Meanwhile, the consumer’s “3X Summer Vacation” is coming to an end

Another worry on our minds is that as much as we all talk about “revenge vacations,” it is simply difficult for any of us to imagine exactly how distorted the consumption/retail/economic numbers coming through in this first full summer holiday season in three years might actually be. Quite likely, the “revenge vacation” spend this summer might be even more than the simple arithmetic sum of three holidays rolled into one, as math is often thrown out the window when people are let out of their apartments after three years of seclusion. My guess is that spending patterns this summer that led investors to believe that the economy is holding up fine is probably premature. As consumers return home from their summer holidays (which by the way most certainly cost a lot more than they budgeted for) and visit the supermarket or their local gas station, a slowdown, even reversal, of the “3X” summer of spending could well be upon us. News flash: that won’t be good for any of the macro numbers that fuel markets. 

And earnings guidance could be the next to follow suit

Another key driver of the summer rally has been corporate earnings, which while slowing, have continued to beat expectations, on average.  And more importantly, forward tone and guidance, broadly, was not negative.  In the end of the day, earnings are what really matter, and broadly, they are holding up. Frankly, we expect them to continue to do so, at least at a nominal level, and even in our own more cautious view on stocks, we have S&P 500 earnings only declining modestly, perhaps 5% to 10% from present high levels. Our concern has been less that we will see a dramatic decline in earnings, but rather that a dramatic improvement is equally improbable, particularly within the context of the economic “rocky landing” we envision through next year. And while we do think that eventually the companies comprising the S&P will produce as much as $300 in nominal earnings, our guess is that we will not get there till 2025 or beyond.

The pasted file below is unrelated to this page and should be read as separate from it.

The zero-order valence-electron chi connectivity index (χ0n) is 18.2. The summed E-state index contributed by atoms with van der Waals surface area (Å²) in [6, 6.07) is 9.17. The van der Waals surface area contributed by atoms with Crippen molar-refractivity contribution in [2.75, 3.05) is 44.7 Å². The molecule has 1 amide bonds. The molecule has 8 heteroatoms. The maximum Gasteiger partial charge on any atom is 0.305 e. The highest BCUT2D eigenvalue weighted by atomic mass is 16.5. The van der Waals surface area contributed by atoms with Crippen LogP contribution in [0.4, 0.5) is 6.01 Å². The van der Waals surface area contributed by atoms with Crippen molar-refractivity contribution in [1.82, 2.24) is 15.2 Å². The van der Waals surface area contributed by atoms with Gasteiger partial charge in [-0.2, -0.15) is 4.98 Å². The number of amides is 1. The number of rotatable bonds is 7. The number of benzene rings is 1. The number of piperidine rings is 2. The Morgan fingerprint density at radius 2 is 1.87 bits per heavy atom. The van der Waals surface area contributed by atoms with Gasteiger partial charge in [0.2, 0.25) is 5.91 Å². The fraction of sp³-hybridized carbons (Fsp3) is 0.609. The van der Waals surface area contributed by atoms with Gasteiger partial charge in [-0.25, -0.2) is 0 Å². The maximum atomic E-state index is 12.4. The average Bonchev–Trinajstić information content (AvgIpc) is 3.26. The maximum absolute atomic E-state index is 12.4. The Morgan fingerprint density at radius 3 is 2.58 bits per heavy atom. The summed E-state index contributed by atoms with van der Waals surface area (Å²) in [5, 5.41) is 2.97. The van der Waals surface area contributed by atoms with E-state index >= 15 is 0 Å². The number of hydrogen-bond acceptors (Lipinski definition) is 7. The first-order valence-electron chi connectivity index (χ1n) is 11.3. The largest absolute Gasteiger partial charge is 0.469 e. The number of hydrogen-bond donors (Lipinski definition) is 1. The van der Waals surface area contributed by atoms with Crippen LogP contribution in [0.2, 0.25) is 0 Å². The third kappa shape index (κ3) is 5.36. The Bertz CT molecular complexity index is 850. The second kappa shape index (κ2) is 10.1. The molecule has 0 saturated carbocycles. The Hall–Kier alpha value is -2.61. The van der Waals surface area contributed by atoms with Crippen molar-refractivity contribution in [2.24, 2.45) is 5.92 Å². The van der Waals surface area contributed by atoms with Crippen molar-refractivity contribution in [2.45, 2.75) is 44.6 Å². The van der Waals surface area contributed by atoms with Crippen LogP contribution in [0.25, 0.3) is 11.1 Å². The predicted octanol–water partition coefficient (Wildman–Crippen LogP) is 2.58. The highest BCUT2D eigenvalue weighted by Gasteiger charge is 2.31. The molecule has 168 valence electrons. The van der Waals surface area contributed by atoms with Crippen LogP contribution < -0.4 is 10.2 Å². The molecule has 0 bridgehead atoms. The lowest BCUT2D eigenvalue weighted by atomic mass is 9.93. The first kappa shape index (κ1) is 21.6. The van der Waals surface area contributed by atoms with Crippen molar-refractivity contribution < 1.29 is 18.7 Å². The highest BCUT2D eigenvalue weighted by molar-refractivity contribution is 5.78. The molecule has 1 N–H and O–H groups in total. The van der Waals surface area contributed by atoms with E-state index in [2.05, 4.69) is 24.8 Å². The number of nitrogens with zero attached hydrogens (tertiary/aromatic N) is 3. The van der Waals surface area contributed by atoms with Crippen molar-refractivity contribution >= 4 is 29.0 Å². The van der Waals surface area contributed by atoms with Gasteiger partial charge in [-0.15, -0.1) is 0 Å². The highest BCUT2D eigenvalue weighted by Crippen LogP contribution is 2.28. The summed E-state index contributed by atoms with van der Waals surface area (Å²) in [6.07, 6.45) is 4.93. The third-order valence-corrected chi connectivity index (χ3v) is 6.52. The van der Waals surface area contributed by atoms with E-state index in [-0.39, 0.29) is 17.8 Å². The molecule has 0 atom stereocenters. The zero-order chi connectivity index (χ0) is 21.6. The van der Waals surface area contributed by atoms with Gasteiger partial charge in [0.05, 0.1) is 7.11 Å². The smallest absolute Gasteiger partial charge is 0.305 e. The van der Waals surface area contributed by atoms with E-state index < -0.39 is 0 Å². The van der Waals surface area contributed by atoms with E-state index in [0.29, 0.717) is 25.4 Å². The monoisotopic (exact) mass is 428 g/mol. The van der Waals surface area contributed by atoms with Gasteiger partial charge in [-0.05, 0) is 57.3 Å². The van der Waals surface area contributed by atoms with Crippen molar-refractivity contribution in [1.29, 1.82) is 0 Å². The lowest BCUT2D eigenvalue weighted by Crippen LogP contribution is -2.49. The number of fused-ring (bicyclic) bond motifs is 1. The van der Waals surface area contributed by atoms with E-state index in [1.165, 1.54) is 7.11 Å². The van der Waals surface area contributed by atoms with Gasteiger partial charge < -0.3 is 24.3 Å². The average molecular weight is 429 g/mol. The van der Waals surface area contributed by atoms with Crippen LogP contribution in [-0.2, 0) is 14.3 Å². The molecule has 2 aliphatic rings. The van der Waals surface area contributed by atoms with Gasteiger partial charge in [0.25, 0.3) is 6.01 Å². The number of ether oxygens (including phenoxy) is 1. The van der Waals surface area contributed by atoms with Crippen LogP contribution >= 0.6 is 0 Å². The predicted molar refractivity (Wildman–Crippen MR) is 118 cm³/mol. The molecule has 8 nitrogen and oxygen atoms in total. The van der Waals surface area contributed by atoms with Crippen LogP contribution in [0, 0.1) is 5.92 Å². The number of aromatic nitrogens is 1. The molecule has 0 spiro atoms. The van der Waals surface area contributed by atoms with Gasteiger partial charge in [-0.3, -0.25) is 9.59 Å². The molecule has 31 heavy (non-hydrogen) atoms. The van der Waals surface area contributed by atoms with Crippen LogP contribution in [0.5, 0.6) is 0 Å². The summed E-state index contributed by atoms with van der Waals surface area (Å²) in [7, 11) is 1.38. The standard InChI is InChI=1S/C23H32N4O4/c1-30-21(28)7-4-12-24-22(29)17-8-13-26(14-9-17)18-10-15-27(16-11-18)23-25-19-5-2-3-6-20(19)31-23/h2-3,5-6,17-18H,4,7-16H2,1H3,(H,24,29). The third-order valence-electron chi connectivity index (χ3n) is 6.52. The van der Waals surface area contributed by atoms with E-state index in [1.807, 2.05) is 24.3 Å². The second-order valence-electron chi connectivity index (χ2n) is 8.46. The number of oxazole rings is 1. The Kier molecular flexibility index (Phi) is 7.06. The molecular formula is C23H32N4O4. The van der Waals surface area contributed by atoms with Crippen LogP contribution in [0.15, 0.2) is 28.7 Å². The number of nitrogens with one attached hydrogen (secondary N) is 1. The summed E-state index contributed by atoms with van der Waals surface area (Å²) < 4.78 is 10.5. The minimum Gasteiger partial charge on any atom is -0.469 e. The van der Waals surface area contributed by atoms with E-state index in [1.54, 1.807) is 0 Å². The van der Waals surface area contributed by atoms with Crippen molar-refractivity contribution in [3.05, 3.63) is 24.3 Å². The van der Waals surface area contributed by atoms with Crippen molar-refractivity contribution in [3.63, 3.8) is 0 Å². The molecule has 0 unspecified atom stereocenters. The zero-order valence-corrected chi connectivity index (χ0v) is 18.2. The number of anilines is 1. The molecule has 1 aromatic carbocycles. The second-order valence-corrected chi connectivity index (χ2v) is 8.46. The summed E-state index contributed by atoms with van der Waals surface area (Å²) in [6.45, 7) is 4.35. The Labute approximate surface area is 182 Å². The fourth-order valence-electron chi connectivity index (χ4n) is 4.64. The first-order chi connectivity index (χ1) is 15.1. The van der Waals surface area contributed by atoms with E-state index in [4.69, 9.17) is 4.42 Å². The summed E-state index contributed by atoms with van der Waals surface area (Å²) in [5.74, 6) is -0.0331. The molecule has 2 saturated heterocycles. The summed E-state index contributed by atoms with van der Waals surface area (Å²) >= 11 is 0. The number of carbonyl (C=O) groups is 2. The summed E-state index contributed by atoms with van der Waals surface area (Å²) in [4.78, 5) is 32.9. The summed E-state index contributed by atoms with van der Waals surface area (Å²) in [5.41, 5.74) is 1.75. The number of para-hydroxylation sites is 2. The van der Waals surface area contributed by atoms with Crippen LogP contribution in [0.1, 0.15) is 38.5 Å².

The big issue we think remains valuations

The summer’s 15% stock market rally has been based almost entirely on valuations rising from 16x forward earnings in June to 18.5x last week. This revaluation higher, in turn, has relied on the view that a Fed pivot back towards lower rates was nigh. Our primary concern for markets now is that with a Fed pivot towards ease unlikely anytime soon, valuations will once again swoon, particularly among longer-duration growth stocks that have benefited the most from the summer’s revaluation higher. At Federated Hermes, we continue to expect the markets to settle out longer-term toward a 15 to 16 multiple on forward earnings, more in line with historic periods of inflation running in the 3-3.5% range that we expect. 

Cutting exposure to stocks within our balanced models further

Readers of this space know that Federated Hermes macro team has been cutting exposure to growth equities for most of the last 12 months, largely at levels on the S&P 500 of 4,100 or higher.  While we do anticipate that the market can gradually rise to 5,000 over the next three to five years (on nominal earnings of $300 and a P/E of 16.6x), the path for getting there is replete with risks, particularly from present levels. Should the market swoon this fall toward our low-end target of 3,400, we would feel much more positively inclined towards stocks. As we’ve pointed out before, positively reflexive forces, including rising unemployment, lower macro demand, lower inflation, Fed easing and low-equity valuations, would all converge at those levels to help stocks put in a firm bottom. But for now, we continue to think defense works better than offense; the move our committee undertook today, cutting growth stock exposure another 1% and adding an additional 1% to cash while remaining dramatically overweight defensive value stocks, underscores this point. 

Time to start pulling your cold weather gear out of the closets; summer is almost over.

Tags Equity . Markets/Economy . Active Management .

Views are as of the date above and are subject to change based on market conditions and other factors. These views should not be construed as a recommendation for any specific security or sector.

Diversification does not assure a profit nor protect against loss.

Growth stocks are typically more volatile than value stocks.

Price-earnings multiples (P/E) reflect the ratio of stock prices to per-share common earnings. The lower the number, the lower the price of stocks relative to earnings.

S&P 500 Index: An unmanaged capitalization-weighted index of 500 stocks designated to measure performance of the broad domestic economy through changes in the aggregate market value of 500 stocks representing all major industries. Indexes are unmanaged and investments cannot be made in an index.

Stocks are subject to risks and fluctuate in value.

There are no guarantees that dividend-paying stocks will continue to pay dividends.

Value stocks may lag growth stocks in performance, particularly in late stages of a market advance.

Federated Global Investment Management Corp.